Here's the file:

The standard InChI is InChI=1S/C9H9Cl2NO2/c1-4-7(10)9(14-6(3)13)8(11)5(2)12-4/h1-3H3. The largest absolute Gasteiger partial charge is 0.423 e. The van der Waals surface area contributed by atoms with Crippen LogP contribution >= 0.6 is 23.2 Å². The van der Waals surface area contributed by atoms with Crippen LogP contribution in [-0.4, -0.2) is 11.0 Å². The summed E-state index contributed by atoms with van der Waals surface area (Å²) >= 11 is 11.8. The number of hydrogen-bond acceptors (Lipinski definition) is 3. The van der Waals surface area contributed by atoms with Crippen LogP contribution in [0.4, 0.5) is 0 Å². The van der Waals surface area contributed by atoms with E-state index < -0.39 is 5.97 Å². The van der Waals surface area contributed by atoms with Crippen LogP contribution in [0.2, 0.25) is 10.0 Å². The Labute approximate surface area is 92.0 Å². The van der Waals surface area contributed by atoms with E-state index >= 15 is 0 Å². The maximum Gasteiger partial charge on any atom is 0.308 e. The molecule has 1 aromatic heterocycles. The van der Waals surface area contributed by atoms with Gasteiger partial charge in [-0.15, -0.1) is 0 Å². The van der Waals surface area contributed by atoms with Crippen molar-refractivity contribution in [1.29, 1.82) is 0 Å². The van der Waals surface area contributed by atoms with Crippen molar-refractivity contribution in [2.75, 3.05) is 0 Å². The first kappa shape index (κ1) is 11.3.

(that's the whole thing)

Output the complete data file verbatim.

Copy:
The standard InChI is InChI=1S/C9H9Cl2NO2/c1-4-7(10)9(14-6(3)13)8(11)5(2)12-4/h1-3H3. The largest absolute Gasteiger partial charge is 0.423 e. The van der Waals surface area contributed by atoms with Crippen LogP contribution >= 0.6 is 23.2 Å². The van der Waals surface area contributed by atoms with Crippen LogP contribution in [-0.4, -0.2) is 11.0 Å². The summed E-state index contributed by atoms with van der Waals surface area (Å²) >= 11 is 11.8. The number of hydrogen-bond acceptors (Lipinski definition) is 3. The van der Waals surface area contributed by atoms with Crippen LogP contribution in [0.4, 0.5) is 0 Å². The van der Waals surface area contributed by atoms with E-state index < -0.39 is 5.97 Å². The van der Waals surface area contributed by atoms with Crippen LogP contribution in [0.2, 0.25) is 10.0 Å². The Labute approximate surface area is 92.0 Å². The van der Waals surface area contributed by atoms with E-state index >= 15 is 0 Å². The maximum Gasteiger partial charge on any atom is 0.308 e. The molecule has 1 aromatic heterocycles. The van der Waals surface area contributed by atoms with Gasteiger partial charge in [-0.15, -0.1) is 0 Å². The van der Waals surface area contributed by atoms with Crippen molar-refractivity contribution in [1.29, 1.82) is 0 Å². The van der Waals surface area contributed by atoms with Crippen molar-refractivity contribution in [2.75, 3.05) is 0 Å². The first kappa shape index (κ1) is 11.3.